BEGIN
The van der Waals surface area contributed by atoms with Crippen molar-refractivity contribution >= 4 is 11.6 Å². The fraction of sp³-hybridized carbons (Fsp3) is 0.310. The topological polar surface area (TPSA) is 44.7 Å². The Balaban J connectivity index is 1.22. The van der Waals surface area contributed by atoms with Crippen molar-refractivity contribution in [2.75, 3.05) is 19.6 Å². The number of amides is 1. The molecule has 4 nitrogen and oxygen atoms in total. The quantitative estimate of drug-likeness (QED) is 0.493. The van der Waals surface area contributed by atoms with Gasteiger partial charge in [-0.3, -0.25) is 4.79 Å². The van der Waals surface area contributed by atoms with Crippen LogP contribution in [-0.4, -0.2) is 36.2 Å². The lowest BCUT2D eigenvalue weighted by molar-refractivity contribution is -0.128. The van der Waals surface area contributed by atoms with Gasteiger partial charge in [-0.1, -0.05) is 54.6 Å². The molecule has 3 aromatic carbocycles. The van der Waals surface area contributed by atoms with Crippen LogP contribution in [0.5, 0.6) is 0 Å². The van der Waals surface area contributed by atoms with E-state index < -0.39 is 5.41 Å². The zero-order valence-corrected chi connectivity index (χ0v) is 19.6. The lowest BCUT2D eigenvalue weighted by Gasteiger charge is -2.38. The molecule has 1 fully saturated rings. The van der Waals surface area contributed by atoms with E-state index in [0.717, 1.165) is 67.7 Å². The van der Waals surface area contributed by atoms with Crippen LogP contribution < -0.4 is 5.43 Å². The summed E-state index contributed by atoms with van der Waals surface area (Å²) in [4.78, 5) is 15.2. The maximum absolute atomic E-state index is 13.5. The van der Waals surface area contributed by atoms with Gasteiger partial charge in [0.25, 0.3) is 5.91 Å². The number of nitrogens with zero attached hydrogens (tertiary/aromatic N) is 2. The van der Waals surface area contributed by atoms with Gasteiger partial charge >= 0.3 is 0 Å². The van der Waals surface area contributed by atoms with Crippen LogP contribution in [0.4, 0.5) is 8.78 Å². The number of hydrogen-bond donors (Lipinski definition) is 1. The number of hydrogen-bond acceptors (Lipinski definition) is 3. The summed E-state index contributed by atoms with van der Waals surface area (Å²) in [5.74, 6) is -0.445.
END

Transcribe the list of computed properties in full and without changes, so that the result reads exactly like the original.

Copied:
The van der Waals surface area contributed by atoms with Crippen molar-refractivity contribution >= 4 is 11.6 Å². The fraction of sp³-hybridized carbons (Fsp3) is 0.310. The topological polar surface area (TPSA) is 44.7 Å². The Balaban J connectivity index is 1.22. The van der Waals surface area contributed by atoms with Crippen molar-refractivity contribution in [2.75, 3.05) is 19.6 Å². The number of amides is 1. The molecule has 4 nitrogen and oxygen atoms in total. The quantitative estimate of drug-likeness (QED) is 0.493. The van der Waals surface area contributed by atoms with Gasteiger partial charge in [-0.3, -0.25) is 4.79 Å². The van der Waals surface area contributed by atoms with Crippen LogP contribution in [-0.4, -0.2) is 36.2 Å². The lowest BCUT2D eigenvalue weighted by molar-refractivity contribution is -0.128. The van der Waals surface area contributed by atoms with Gasteiger partial charge in [-0.1, -0.05) is 54.6 Å². The molecule has 3 aromatic carbocycles. The van der Waals surface area contributed by atoms with Crippen LogP contribution in [0.5, 0.6) is 0 Å². The van der Waals surface area contributed by atoms with E-state index < -0.39 is 5.41 Å². The zero-order valence-corrected chi connectivity index (χ0v) is 19.6. The lowest BCUT2D eigenvalue weighted by Gasteiger charge is -2.38. The molecule has 1 fully saturated rings. The van der Waals surface area contributed by atoms with E-state index in [0.717, 1.165) is 67.7 Å². The van der Waals surface area contributed by atoms with Crippen LogP contribution < -0.4 is 5.43 Å². The summed E-state index contributed by atoms with van der Waals surface area (Å²) in [4.78, 5) is 15.2. The maximum absolute atomic E-state index is 13.5. The van der Waals surface area contributed by atoms with Gasteiger partial charge in [0.25, 0.3) is 5.91 Å². The number of nitrogens with zero attached hydrogens (tertiary/aromatic N) is 2. The van der Waals surface area contributed by atoms with Gasteiger partial charge >= 0.3 is 0 Å². The van der Waals surface area contributed by atoms with Crippen LogP contribution in [0.4, 0.5) is 8.78 Å². The number of hydrogen-bond donors (Lipinski definition) is 1. The number of hydrogen-bond acceptors (Lipinski definition) is 3. The summed E-state index contributed by atoms with van der Waals surface area (Å²) in [5.74, 6) is -0.445.